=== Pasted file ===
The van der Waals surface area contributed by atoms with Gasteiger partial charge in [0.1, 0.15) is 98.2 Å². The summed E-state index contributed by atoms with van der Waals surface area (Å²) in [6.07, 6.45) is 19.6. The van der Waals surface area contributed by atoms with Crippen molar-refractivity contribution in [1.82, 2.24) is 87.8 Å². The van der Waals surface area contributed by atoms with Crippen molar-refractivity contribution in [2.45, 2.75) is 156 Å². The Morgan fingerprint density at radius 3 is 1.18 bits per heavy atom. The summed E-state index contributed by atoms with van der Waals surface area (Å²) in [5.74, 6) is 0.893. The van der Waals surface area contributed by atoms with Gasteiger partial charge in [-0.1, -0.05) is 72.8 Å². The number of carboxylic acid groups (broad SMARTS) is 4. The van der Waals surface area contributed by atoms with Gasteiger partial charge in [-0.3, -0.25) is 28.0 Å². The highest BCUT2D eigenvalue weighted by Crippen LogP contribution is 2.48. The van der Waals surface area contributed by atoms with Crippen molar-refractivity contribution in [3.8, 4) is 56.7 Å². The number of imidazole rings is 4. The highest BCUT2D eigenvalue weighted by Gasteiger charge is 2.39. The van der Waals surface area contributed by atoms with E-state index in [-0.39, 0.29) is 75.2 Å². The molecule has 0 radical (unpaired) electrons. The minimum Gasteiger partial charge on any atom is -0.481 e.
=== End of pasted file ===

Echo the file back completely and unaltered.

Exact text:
The van der Waals surface area contributed by atoms with Gasteiger partial charge in [0.1, 0.15) is 98.2 Å². The summed E-state index contributed by atoms with van der Waals surface area (Å²) in [6.07, 6.45) is 19.6. The van der Waals surface area contributed by atoms with Crippen molar-refractivity contribution in [1.82, 2.24) is 87.8 Å². The van der Waals surface area contributed by atoms with Crippen molar-refractivity contribution in [2.45, 2.75) is 156 Å². The Morgan fingerprint density at radius 3 is 1.18 bits per heavy atom. The summed E-state index contributed by atoms with van der Waals surface area (Å²) in [5.74, 6) is 0.893. The van der Waals surface area contributed by atoms with Gasteiger partial charge in [-0.1, -0.05) is 72.8 Å². The number of carboxylic acid groups (broad SMARTS) is 4. The van der Waals surface area contributed by atoms with Gasteiger partial charge in [-0.3, -0.25) is 28.0 Å². The highest BCUT2D eigenvalue weighted by Crippen LogP contribution is 2.48. The van der Waals surface area contributed by atoms with Crippen molar-refractivity contribution in [3.8, 4) is 56.7 Å². The number of imidazole rings is 4. The highest BCUT2D eigenvalue weighted by Gasteiger charge is 2.39. The van der Waals surface area contributed by atoms with E-state index in [-0.39, 0.29) is 75.2 Å². The molecule has 0 radical (unpaired) electrons. The minimum Gasteiger partial charge on any atom is -0.481 e.